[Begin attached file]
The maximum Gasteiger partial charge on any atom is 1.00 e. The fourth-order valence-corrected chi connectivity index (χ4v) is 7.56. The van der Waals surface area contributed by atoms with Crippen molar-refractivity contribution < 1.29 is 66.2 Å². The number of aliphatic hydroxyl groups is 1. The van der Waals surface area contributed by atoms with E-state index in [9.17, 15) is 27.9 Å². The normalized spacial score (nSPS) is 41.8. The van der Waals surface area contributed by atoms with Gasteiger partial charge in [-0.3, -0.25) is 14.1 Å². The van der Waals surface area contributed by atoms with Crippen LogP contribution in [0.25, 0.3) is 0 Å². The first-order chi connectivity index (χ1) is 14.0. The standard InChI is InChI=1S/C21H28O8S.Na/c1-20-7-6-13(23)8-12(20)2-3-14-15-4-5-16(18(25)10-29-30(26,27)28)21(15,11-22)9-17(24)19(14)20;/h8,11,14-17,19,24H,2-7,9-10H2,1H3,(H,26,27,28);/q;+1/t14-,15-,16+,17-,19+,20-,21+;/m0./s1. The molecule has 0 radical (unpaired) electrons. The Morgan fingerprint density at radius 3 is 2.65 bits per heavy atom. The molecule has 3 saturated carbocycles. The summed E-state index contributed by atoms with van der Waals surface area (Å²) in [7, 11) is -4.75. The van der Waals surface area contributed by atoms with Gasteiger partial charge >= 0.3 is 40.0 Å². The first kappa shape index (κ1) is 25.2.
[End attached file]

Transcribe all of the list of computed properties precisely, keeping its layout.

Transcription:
The maximum Gasteiger partial charge on any atom is 1.00 e. The fourth-order valence-corrected chi connectivity index (χ4v) is 7.56. The van der Waals surface area contributed by atoms with Crippen molar-refractivity contribution < 1.29 is 66.2 Å². The number of aliphatic hydroxyl groups is 1. The van der Waals surface area contributed by atoms with E-state index in [9.17, 15) is 27.9 Å². The normalized spacial score (nSPS) is 41.8. The van der Waals surface area contributed by atoms with Gasteiger partial charge in [-0.3, -0.25) is 14.1 Å². The van der Waals surface area contributed by atoms with Crippen LogP contribution in [0.25, 0.3) is 0 Å². The first-order chi connectivity index (χ1) is 14.0. The standard InChI is InChI=1S/C21H28O8S.Na/c1-20-7-6-13(23)8-12(20)2-3-14-15-4-5-16(18(25)10-29-30(26,27)28)21(15,11-22)9-17(24)19(14)20;/h8,11,14-17,19,24H,2-7,9-10H2,1H3,(H,26,27,28);/q;+1/t14-,15-,16+,17-,19+,20-,21+;/m0./s1. The molecule has 0 radical (unpaired) electrons. The Morgan fingerprint density at radius 3 is 2.65 bits per heavy atom. The molecule has 3 saturated carbocycles. The summed E-state index contributed by atoms with van der Waals surface area (Å²) in [7, 11) is -4.75. The van der Waals surface area contributed by atoms with Gasteiger partial charge >= 0.3 is 40.0 Å². The first kappa shape index (κ1) is 25.2.